Radio’s polar pioneer

By Mike Smyth, specialist technical writer
Wednesday, 17 April, 2013

In the early days of Antarctic exploration, establishing reliable communications with the outside world could mean the difference between life and death. Australian Walter Hannam was one of those who led the way.

It’s perhaps not a name that immediately springs to mind when thinking about the history of radio, but Walter Henry Hannam was an Australian pioneer of Antarctic radio communications during the Mawson years.

Hannam, known as ‘Blubbery’ because of his 101 kg weight, was the first person to establish radio communications from Macquarie Island to ships in waters around Australia and New Zealand, and to Melbourne, Sydney and Wellington.

Having gained a science diploma in Sydney, the young Hannam joined his father’s gas and hydraulic engineering company. Over the next 11 years or so he acquired a lot of knowledge that would become useful to him in Antarctica.

Walter Hannam in Antarctica

Walter Hannam. Photo: Frank Hurley.

From 1911 to 1912 Hannam served as the wireless engineer on Douglas Mawson’s Australasian Antarctic Expedition and during this time set up and maintained the wireless telegraph system on Macquarie Island and at Mawson’s base camp.

Barrels were used to unload the equipment from the research vessel Aurora onto Macquarie Island. Sealers provided much help and their flying fox was modified to help move the equipment. Four radio masts were floated ashore and Hannam chose the site for their erection.

For two summers and a winter Hannam was the wireless operator and mechanic at Main Base in Antarctica, where he used a Telefunken 1.5 W transmitter to send Morse code signals, but reception was only intermittent. On 25 September 1912, the first successful message was sent from Macquarie Island to the Queen’s Domain station in Hobart.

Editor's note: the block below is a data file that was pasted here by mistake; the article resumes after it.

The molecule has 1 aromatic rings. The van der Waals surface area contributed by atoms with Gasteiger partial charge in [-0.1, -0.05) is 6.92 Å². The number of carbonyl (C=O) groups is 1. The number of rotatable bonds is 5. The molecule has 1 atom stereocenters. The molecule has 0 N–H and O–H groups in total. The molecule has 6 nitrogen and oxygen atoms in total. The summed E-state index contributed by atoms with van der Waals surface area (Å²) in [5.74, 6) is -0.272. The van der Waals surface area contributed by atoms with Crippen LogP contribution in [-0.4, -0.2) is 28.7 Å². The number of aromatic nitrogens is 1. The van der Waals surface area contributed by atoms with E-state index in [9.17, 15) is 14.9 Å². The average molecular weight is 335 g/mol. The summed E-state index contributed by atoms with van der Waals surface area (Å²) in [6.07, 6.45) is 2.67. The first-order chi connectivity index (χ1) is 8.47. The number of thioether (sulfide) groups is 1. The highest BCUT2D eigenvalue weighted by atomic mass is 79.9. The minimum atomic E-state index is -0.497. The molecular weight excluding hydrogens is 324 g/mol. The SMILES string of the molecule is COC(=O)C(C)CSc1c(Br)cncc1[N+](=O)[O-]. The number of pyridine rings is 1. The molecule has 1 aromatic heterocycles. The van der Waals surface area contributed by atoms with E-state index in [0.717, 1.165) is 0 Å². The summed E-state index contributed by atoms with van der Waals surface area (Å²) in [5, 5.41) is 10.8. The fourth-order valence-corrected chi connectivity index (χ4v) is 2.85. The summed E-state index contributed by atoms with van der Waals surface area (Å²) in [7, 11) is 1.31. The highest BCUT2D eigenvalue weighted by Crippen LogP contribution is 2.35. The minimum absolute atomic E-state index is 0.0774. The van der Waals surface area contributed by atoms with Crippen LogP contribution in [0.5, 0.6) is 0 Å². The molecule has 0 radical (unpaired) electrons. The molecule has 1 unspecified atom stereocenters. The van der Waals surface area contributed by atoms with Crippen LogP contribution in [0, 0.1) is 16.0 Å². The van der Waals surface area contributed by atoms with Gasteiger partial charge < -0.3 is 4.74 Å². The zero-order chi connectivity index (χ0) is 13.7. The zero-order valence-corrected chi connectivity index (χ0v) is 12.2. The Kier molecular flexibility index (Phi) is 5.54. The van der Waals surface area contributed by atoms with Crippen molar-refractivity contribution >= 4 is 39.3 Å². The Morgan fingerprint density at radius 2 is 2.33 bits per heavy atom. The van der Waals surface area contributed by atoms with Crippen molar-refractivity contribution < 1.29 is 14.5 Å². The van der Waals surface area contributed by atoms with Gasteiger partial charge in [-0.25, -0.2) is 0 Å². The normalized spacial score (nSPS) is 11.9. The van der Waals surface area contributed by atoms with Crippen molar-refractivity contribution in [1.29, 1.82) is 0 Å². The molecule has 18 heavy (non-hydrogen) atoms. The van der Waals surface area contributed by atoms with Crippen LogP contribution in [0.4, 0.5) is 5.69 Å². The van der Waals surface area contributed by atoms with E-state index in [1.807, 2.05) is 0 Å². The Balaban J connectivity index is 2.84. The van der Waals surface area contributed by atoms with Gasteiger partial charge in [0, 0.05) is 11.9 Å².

A month or so later, a crew of three re-erected a mast that had been laid waste by 32 km/h winds. The following year, Sidney Jeffryes, who succeeded Hannam, modified the radio link into a two-way system, which became reliable enough to report the deaths of Belgrave Ninnis and Xavier Mertz, along with Mawson’s survival. In fact, it was Ninnis and Mertz who always came to the aid of Hannam when he wanted a radio mast guy rope replaced or some other task requiring many hands.

Walter Hannam receiving a wireless message inside a hut in Antarctica.

Hannam communicated with the outside world using Morse code. Photo: Frank Hurley.

But Hannam was more than just a radio man. In 1929, he developed a rapid electric water heater that became widely adopted. One story says that this innovation came as a result of Walter being dirty and unable to wash for four days; he disliked the feeling so much that he vowed to develop a means of quick hot water and his heater was the result.

Hannam was a strong believer in radio communications, particularly for Australia’s security following World War I. He was a founder member of the Wireless Institute of Australia (WIA) and for a time was its secretary. He was awarded the Polar Medal in 1914 for his services in Antarctica and three small islets in Commonwealth Bay are named after him. He died in 1965 at the age of 80.

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